There are several directions one can go in filmmaking, depending on one’s interests. Actors are key to breathing life into a film. They manifest the characters. Directors orchestrate the vision of the story. The writers create a world that needs to be built by people in various roles contributing their skills to the realization of the story’s concept. If you’re interested in more than one area of filmmaking, one part can serve as a creative reservoir for the other.
Katie Holmes started out acting but for the last few years has widened her creative net. She has over fifty acting credits under her belt, so it’s safe to say she’s a veteran at her craft. However, she hasn’t stopped there. In 2015, she directed a short, Eternal Princess, and in 2021 she penned a short, Almost a Year. She’s also worn a producer’s hat. We were first introduced to her acting talents in Ang Lee’s The Ice Storm (1997). She’s never been typecast and has had an eclectic mix of roles over the years, including as Bruce Wayne’s sweetheart Rachel Dawes in Batman Begins (2005).
The pandemic motivated many in the arts to get even more creative. Living in isolation prompted innovation. Katie’s sophomore directorial feature Alone Together was born during that time. It’s a light and pleasing romantic comedy that hits on notes of staying true to one’s self and what the personal equation for happiness is. The film stars Holmes, Derek Luke, Zosia Mamet, and Melissa Leo and is in theaters on July 22, 2022.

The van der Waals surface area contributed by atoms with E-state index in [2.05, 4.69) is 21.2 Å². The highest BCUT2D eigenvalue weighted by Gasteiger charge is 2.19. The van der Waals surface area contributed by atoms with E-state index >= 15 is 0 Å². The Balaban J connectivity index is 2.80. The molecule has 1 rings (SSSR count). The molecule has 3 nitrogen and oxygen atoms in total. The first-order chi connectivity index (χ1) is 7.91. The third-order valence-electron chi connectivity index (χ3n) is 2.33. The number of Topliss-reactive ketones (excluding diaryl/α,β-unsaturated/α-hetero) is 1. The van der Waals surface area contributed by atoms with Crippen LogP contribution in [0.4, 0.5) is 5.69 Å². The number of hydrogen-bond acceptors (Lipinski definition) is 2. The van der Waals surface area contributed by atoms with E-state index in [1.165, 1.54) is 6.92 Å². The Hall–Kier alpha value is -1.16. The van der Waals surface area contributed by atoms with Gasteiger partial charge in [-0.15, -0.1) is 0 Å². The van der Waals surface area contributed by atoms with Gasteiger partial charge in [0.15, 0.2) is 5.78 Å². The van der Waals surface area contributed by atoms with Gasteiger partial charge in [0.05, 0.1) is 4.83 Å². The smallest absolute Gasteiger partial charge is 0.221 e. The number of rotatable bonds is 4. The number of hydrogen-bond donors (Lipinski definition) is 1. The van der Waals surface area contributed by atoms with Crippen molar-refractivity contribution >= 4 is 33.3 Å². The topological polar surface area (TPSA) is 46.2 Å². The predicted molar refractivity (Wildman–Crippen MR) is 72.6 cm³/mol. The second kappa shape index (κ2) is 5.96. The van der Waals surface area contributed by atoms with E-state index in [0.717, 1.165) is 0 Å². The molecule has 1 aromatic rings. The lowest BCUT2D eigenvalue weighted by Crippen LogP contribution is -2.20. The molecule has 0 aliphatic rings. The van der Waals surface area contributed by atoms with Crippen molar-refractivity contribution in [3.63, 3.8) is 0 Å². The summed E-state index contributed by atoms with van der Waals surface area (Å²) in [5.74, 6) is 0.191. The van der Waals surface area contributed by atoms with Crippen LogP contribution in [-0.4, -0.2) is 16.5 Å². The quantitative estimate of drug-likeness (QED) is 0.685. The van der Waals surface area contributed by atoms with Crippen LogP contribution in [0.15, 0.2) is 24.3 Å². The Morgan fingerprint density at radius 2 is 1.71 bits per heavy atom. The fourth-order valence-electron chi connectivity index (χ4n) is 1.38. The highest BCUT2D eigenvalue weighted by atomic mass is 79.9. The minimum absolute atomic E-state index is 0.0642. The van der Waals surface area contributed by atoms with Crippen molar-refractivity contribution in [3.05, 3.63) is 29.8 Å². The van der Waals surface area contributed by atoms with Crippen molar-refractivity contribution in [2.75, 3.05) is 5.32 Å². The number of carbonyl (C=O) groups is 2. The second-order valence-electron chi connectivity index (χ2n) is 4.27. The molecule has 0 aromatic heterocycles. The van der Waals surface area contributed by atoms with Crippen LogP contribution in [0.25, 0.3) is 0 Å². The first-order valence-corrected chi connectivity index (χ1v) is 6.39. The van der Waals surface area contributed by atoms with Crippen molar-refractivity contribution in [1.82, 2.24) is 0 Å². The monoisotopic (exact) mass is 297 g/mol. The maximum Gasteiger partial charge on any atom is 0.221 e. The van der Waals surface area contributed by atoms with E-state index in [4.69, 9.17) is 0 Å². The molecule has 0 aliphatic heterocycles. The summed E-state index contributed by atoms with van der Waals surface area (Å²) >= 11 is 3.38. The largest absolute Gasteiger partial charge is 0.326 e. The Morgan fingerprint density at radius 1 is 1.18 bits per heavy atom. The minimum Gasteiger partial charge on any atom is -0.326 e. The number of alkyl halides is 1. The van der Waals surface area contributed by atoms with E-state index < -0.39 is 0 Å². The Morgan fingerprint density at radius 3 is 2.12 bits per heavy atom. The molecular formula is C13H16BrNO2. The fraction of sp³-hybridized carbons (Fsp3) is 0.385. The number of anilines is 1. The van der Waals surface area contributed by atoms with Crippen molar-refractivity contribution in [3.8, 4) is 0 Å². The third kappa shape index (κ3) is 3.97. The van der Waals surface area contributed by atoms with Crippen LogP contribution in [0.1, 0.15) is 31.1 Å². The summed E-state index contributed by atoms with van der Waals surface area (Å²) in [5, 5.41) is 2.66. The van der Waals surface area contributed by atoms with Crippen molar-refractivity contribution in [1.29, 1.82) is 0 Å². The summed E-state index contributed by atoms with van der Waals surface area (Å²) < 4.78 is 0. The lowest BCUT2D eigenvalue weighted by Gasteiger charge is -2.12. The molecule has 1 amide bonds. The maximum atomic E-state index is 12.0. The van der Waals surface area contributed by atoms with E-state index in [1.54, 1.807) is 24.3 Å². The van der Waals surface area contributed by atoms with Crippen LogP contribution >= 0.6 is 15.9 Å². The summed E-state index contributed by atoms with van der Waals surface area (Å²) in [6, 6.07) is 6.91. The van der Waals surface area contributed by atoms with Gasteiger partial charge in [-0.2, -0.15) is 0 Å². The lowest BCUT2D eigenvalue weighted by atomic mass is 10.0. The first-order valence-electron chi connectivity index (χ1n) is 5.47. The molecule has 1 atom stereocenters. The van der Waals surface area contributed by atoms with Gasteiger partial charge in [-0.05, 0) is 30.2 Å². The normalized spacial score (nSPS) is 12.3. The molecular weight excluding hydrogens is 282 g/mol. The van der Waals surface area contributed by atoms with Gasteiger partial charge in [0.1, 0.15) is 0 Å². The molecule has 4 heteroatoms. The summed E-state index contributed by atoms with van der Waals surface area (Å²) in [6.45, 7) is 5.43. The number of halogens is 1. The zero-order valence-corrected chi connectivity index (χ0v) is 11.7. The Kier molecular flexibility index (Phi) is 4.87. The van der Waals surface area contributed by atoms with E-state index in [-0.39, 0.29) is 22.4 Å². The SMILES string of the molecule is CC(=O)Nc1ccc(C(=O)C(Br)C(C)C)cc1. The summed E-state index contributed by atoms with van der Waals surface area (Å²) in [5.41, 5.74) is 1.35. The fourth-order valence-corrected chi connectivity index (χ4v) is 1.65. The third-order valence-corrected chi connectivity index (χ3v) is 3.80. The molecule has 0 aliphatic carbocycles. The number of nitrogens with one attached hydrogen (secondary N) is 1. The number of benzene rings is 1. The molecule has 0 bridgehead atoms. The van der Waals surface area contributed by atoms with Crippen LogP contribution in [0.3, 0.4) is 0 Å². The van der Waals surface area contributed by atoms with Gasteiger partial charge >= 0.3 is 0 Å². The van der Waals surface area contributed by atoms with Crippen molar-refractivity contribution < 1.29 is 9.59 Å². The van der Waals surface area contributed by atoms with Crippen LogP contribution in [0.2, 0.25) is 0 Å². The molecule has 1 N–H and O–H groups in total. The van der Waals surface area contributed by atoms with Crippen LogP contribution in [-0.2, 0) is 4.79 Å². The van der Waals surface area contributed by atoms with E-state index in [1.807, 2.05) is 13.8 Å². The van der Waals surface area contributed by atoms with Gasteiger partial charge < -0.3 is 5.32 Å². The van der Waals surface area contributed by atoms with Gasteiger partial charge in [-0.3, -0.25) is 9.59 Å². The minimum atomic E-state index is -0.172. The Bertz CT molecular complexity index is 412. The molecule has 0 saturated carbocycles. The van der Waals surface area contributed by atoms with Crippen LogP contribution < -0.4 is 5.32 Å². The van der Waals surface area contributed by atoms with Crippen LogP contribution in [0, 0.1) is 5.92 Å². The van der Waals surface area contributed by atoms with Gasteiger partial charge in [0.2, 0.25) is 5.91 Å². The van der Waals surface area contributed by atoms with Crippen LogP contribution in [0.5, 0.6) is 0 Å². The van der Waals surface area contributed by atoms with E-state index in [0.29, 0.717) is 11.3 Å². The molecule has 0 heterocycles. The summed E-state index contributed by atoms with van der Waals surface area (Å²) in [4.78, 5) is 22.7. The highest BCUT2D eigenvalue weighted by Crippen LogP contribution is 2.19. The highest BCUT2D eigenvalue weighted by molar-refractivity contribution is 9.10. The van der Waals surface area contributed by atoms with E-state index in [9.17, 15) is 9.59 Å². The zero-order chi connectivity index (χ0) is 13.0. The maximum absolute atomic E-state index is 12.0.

Katie recently took the time to speak with us about her upcoming film and the joy of wearing many creative hats.
What inspired Alone Together?
During lockdown, I was revisiting films that I'd grown up on. Husbands and Wives, Manhattan, Annie Hall, When Harry Met Sally. Also, a lot of Agnes Varda. A lot of John Cassavetes. I loved the way they both have this sense of experimentation and keeping the story going. In Shadows, I heard on an interview that he had no dialogue written. He just gave them the situation. Things like that inspire me. Of course, that’s difficult to make work but it's always worth trying. I tried to figure out how we could continue working during the pandemic. What I was hearing from all my friends in various parts of the industry was if you could shoot something in a room with very few people, you might get it made.
How long was the process of getting the film made?
Not that long. Once I finished the script, within three months I got funding. Then I had Jim Sturgess on the phone. He said yes. Then Derek Luke said yes. They were both so wonderful because they came with a lot of ideas, which is essential for this kind of film and what I wanted to get out of it.
Did you find any aspect of the script difficult to write? Did you have writer's block at any point?